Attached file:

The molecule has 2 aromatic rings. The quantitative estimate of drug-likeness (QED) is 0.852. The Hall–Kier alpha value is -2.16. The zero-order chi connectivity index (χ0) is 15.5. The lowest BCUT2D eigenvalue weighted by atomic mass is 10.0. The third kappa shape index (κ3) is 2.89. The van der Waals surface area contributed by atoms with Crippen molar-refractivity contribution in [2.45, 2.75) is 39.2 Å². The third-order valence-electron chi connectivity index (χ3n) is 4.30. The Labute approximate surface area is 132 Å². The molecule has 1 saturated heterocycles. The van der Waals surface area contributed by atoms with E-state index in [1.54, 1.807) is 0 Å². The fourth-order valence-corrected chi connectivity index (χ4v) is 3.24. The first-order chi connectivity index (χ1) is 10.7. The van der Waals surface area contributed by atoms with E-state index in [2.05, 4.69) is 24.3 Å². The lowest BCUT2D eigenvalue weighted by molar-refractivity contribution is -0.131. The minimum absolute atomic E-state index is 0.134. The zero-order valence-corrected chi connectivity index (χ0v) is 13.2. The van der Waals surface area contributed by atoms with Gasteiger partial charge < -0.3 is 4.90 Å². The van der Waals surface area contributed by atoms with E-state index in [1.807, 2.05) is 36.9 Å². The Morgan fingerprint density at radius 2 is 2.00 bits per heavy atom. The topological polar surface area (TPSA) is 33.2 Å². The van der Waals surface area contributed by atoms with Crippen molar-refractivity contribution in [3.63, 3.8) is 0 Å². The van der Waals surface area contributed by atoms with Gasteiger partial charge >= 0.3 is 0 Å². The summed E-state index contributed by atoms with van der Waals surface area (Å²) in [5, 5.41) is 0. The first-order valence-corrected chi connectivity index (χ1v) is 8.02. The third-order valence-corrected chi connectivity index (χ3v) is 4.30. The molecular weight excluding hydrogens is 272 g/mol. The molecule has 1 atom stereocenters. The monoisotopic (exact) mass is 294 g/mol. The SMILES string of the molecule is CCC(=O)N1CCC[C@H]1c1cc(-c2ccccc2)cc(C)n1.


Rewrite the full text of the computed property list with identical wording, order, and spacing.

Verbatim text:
The molecule has 2 aromatic rings. The quantitative estimate of drug-likeness (QED) is 0.852. The Hall–Kier alpha value is -2.16. The zero-order chi connectivity index (χ0) is 15.5. The lowest BCUT2D eigenvalue weighted by atomic mass is 10.0. The third kappa shape index (κ3) is 2.89. The van der Waals surface area contributed by atoms with Crippen molar-refractivity contribution in [2.45, 2.75) is 39.2 Å². The third-order valence-electron chi connectivity index (χ3n) is 4.30. The Labute approximate surface area is 132 Å². The molecule has 1 saturated heterocycles. The van der Waals surface area contributed by atoms with E-state index in [1.54, 1.807) is 0 Å². The fourth-order valence-corrected chi connectivity index (χ4v) is 3.24. The first-order chi connectivity index (χ1) is 10.7. The van der Waals surface area contributed by atoms with E-state index in [2.05, 4.69) is 24.3 Å². The lowest BCUT2D eigenvalue weighted by molar-refractivity contribution is -0.131. The minimum absolute atomic E-state index is 0.134. The zero-order valence-corrected chi connectivity index (χ0v) is 13.2. The van der Waals surface area contributed by atoms with Gasteiger partial charge < -0.3 is 4.90 Å². The van der Waals surface area contributed by atoms with E-state index in [1.807, 2.05) is 36.9 Å². The Morgan fingerprint density at radius 2 is 2.00 bits per heavy atom. The topological polar surface area (TPSA) is 33.2 Å². The van der Waals surface area contributed by atoms with Crippen molar-refractivity contribution in [3.63, 3.8) is 0 Å². The van der Waals surface area contributed by atoms with Gasteiger partial charge >= 0.3 is 0 Å². The summed E-state index contributed by atoms with van der Waals surface area (Å²) in [5, 5.41) is 0. The first-order valence-corrected chi connectivity index (χ1v) is 8.02. The third-order valence-corrected chi connectivity index (χ3v) is 4.30. The molecular weight excluding hydrogens is 272 g/mol. The molecule has 1 atom stereocenters. The monoisotopic (exact) mass is 294 g/mol. The SMILES string of the molecule is CCC(=O)N1CCC[C@H]1c1cc(-c2ccccc2)cc(C)n1.